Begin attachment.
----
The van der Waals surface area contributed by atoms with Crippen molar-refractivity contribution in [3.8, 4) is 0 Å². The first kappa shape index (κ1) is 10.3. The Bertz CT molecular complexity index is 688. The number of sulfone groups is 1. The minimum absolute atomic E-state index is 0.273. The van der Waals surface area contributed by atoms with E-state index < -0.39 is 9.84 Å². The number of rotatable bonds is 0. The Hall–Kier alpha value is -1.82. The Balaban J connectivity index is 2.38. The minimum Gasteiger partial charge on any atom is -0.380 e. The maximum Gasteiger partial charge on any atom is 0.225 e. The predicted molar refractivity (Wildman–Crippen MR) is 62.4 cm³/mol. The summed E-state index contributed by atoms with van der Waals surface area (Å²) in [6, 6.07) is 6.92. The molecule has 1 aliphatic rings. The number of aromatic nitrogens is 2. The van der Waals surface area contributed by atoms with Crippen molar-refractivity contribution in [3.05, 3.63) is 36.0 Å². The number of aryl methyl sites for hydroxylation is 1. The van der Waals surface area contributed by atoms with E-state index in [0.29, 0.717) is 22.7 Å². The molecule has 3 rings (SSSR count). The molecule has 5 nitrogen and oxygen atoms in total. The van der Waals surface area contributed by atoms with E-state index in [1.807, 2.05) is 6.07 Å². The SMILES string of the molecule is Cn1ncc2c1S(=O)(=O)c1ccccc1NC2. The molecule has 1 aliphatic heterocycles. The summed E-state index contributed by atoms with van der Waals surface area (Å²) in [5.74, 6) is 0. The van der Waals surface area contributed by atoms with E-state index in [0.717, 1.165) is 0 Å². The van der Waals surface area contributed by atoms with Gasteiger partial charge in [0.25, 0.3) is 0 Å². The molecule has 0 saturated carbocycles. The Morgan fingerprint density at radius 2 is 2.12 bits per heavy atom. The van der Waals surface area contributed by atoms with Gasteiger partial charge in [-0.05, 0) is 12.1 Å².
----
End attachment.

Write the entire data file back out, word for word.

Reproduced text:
The van der Waals surface area contributed by atoms with Crippen molar-refractivity contribution in [3.8, 4) is 0 Å². The first kappa shape index (κ1) is 10.3. The Bertz CT molecular complexity index is 688. The number of sulfone groups is 1. The minimum absolute atomic E-state index is 0.273. The van der Waals surface area contributed by atoms with E-state index < -0.39 is 9.84 Å². The number of rotatable bonds is 0. The Hall–Kier alpha value is -1.82. The Balaban J connectivity index is 2.38. The minimum Gasteiger partial charge on any atom is -0.380 e. The maximum Gasteiger partial charge on any atom is 0.225 e. The predicted molar refractivity (Wildman–Crippen MR) is 62.4 cm³/mol. The summed E-state index contributed by atoms with van der Waals surface area (Å²) in [6, 6.07) is 6.92. The molecule has 1 aliphatic rings. The number of aromatic nitrogens is 2. The van der Waals surface area contributed by atoms with Crippen molar-refractivity contribution in [3.05, 3.63) is 36.0 Å². The number of aryl methyl sites for hydroxylation is 1. The van der Waals surface area contributed by atoms with E-state index in [0.29, 0.717) is 22.7 Å². The molecule has 3 rings (SSSR count). The molecule has 5 nitrogen and oxygen atoms in total. The van der Waals surface area contributed by atoms with E-state index in [1.807, 2.05) is 6.07 Å². The SMILES string of the molecule is Cn1ncc2c1S(=O)(=O)c1ccccc1NC2. The molecule has 1 aliphatic heterocycles. The summed E-state index contributed by atoms with van der Waals surface area (Å²) in [5.74, 6) is 0. The van der Waals surface area contributed by atoms with E-state index in [0.717, 1.165) is 0 Å². The van der Waals surface area contributed by atoms with Gasteiger partial charge in [0.25, 0.3) is 0 Å². The molecule has 0 saturated carbocycles. The Morgan fingerprint density at radius 2 is 2.12 bits per heavy atom. The van der Waals surface area contributed by atoms with Gasteiger partial charge in [-0.05, 0) is 12.1 Å².